North Korea releases picture of Kim Jong-Un for the first time

by Derrick Johnson on October 1, 2010

The world got a glimpse of the apparent heir to North Korea after the country released for the first time a picture of Kim Jong-Il's son, Kim Jong-Un.

Governments, as well as the online community, took notice of the surprising revelation with some commenting that it may be a way for the country to show Jong-Il's son is more than able to take over if the worst should happen to the ailing North Korean leader.

The picture was taken during a meeting of the ruling Worker's Party in Pyongyang on September 28, according to the Christian Science Monitor.

Jong-Il reportedly wore a dark blue Mao suit and was flanked by two older generals with his father seated two people away.

The Monitor reported that the photo was released on September 30 and was "promptly displayed on television and in newspapers in South Korea as proof positive that the young man…is definitely on the fast track to the job" of leading communist North Korea.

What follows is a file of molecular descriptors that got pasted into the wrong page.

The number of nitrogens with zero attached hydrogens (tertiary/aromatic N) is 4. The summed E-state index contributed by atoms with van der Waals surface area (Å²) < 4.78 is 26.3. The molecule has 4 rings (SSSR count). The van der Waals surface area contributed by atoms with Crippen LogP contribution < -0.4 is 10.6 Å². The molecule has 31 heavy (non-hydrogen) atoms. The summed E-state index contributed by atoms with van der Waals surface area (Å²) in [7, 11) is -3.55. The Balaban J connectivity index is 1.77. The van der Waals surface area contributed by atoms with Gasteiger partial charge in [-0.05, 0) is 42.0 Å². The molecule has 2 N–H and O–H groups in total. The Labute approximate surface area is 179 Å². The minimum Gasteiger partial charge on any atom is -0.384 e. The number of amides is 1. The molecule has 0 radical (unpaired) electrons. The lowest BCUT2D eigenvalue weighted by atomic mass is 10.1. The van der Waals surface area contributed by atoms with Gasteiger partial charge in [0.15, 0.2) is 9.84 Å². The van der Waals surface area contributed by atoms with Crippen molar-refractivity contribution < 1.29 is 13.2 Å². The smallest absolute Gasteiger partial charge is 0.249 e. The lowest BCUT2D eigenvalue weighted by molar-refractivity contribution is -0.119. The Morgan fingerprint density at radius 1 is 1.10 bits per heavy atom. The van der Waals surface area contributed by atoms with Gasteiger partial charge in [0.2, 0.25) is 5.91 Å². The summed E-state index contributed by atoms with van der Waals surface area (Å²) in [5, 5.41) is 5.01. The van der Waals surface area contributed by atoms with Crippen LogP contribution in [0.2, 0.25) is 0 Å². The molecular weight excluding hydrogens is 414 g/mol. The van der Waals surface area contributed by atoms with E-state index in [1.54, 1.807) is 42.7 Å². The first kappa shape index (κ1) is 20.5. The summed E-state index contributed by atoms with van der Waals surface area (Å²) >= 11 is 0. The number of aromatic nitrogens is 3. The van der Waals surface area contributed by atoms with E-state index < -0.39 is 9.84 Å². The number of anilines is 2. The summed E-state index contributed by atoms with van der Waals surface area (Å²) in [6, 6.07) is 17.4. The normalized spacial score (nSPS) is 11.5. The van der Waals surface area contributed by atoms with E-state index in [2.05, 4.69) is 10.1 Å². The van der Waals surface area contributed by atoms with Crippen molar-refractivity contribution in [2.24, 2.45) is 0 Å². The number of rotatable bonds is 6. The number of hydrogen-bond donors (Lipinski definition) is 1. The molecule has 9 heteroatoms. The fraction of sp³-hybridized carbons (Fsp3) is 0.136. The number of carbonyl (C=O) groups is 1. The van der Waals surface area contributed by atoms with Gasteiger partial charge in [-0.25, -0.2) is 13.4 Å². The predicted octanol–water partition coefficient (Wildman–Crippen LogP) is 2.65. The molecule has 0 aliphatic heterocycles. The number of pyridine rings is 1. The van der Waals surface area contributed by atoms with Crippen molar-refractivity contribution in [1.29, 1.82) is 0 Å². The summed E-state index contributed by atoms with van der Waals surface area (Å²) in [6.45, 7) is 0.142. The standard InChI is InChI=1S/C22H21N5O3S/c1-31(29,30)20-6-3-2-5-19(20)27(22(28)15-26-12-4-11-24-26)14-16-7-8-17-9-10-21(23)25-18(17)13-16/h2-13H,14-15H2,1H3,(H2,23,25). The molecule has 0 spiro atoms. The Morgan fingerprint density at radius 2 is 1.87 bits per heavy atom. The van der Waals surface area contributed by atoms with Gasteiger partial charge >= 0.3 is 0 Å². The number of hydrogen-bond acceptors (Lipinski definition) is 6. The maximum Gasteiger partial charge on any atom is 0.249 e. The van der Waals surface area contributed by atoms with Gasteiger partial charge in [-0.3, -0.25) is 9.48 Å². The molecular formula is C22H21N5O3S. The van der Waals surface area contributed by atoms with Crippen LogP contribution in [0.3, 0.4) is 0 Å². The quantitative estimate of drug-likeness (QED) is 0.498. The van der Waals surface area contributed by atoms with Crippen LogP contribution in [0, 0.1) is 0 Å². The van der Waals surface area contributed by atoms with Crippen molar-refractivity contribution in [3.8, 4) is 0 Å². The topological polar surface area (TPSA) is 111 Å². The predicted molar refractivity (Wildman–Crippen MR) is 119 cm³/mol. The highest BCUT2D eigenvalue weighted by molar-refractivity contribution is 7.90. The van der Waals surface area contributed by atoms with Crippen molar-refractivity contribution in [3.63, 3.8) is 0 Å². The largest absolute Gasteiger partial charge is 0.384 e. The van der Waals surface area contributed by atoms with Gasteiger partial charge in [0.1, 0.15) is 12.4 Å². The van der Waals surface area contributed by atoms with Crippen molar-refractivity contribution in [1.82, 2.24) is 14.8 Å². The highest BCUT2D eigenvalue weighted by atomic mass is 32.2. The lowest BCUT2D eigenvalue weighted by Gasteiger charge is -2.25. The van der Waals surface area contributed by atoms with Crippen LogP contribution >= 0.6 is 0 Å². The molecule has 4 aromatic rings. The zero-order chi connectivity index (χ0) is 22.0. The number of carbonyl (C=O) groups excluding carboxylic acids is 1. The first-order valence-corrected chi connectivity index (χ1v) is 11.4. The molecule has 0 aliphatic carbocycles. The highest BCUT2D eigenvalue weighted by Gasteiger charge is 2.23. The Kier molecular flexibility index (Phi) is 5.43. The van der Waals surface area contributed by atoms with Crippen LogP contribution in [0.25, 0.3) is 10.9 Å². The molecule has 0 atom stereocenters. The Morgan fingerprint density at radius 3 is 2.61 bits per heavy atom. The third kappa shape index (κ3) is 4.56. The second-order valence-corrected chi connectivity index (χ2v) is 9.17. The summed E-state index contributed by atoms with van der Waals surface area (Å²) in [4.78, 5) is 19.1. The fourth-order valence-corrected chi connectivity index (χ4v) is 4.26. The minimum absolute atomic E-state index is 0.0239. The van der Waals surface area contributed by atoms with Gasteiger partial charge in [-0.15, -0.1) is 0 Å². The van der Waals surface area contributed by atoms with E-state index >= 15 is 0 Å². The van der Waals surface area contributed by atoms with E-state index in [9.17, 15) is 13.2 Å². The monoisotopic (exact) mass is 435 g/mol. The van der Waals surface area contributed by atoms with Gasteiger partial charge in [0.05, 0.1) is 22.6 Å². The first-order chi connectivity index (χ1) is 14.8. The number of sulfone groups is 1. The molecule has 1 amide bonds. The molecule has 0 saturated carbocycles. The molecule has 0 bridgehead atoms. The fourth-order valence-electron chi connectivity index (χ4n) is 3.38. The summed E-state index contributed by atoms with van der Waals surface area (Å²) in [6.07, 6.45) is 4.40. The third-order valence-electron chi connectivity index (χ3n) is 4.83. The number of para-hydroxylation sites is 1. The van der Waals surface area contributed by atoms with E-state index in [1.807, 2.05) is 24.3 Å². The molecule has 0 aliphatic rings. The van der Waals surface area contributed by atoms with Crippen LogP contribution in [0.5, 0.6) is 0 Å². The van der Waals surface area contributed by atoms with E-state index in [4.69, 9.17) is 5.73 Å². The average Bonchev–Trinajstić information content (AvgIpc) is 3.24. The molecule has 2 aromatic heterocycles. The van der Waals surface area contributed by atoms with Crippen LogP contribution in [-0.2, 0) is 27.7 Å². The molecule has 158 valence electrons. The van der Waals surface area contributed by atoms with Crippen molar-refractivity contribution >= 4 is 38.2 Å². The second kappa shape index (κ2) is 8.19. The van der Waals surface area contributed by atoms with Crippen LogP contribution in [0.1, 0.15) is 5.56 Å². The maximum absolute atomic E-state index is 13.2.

The reaction to the picture spanned the globe with some talking about the political ramifications of a new leader in North Korea to more pedantic musings on the younger Kim's appearance.

The New York Times commented that Jong-Il resembled his grandfather, Kim Il-Sung who had founded the country, as opposed to his father.

Evans J.R. Revere told the Times that there had been reports the younger Kim had been "given a lower-level position in the National Defense Commission" and that he expected there have been "similar efforts to expose him to the government, military and party decision-making process over the past two years."

Posts on the internet from South Korean users took a decidedly different approach to the picture. According to the AFP, one commenter wrote "North Korean residents are all starving to death, but what did they eat to get so fat like that?" 

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